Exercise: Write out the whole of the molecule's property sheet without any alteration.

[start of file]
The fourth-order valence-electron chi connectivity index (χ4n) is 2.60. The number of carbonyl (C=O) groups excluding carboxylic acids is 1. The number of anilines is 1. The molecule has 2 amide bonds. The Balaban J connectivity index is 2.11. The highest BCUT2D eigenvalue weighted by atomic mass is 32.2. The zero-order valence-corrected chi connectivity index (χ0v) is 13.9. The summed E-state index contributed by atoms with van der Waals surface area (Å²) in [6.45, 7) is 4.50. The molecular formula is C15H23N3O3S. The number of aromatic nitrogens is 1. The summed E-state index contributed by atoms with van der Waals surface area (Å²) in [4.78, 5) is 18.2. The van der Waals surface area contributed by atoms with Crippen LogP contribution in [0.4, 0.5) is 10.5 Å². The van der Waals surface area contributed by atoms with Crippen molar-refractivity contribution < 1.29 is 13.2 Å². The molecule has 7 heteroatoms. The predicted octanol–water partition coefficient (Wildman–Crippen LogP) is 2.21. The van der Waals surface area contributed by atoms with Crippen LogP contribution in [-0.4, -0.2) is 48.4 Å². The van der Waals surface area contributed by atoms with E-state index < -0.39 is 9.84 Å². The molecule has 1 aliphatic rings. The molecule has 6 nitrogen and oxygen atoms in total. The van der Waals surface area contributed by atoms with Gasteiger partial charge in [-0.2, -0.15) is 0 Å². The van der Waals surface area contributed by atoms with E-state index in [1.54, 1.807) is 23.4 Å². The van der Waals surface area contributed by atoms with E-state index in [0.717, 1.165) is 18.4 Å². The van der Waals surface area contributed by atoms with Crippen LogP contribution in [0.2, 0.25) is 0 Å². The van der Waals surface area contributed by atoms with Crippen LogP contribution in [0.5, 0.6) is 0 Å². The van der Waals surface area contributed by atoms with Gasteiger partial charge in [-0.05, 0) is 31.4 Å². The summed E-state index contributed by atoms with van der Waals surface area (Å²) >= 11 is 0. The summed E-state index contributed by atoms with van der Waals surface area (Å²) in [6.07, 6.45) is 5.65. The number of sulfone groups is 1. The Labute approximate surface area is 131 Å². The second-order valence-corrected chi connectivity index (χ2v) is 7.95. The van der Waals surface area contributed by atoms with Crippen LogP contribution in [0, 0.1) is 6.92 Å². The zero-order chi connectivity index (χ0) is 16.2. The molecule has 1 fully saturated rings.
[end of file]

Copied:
The fourth-order valence-electron chi connectivity index (χ4n) is 2.60. The number of carbonyl (C=O) groups excluding carboxylic acids is 1. The number of anilines is 1. The molecule has 2 amide bonds. The Balaban J connectivity index is 2.11. The highest BCUT2D eigenvalue weighted by atomic mass is 32.2. The zero-order valence-corrected chi connectivity index (χ0v) is 13.9. The summed E-state index contributed by atoms with van der Waals surface area (Å²) in [6.45, 7) is 4.50. The molecular formula is C15H23N3O3S. The number of aromatic nitrogens is 1. The summed E-state index contributed by atoms with van der Waals surface area (Å²) in [4.78, 5) is 18.2. The van der Waals surface area contributed by atoms with Crippen LogP contribution in [0.4, 0.5) is 10.5 Å². The van der Waals surface area contributed by atoms with Crippen molar-refractivity contribution < 1.29 is 13.2 Å². The molecule has 7 heteroatoms. The predicted octanol–water partition coefficient (Wildman–Crippen LogP) is 2.21. The van der Waals surface area contributed by atoms with Crippen LogP contribution in [-0.4, -0.2) is 48.4 Å². The van der Waals surface area contributed by atoms with E-state index < -0.39 is 9.84 Å². The molecule has 1 aliphatic rings. The molecule has 6 nitrogen and oxygen atoms in total. The van der Waals surface area contributed by atoms with Gasteiger partial charge in [-0.2, -0.15) is 0 Å². The van der Waals surface area contributed by atoms with E-state index in [1.54, 1.807) is 23.4 Å². The van der Waals surface area contributed by atoms with E-state index in [0.717, 1.165) is 18.4 Å². The van der Waals surface area contributed by atoms with Crippen LogP contribution in [0.2, 0.25) is 0 Å². The van der Waals surface area contributed by atoms with Crippen LogP contribution in [0.5, 0.6) is 0 Å². The van der Waals surface area contributed by atoms with Gasteiger partial charge in [-0.05, 0) is 31.4 Å². The summed E-state index contributed by atoms with van der Waals surface area (Å²) >= 11 is 0. The summed E-state index contributed by atoms with van der Waals surface area (Å²) in [6.07, 6.45) is 5.65. The number of sulfone groups is 1. The Labute approximate surface area is 131 Å². The second-order valence-corrected chi connectivity index (χ2v) is 7.95. The van der Waals surface area contributed by atoms with Crippen LogP contribution in [0, 0.1) is 6.92 Å². The zero-order chi connectivity index (χ0) is 16.2. The molecule has 1 fully saturated rings.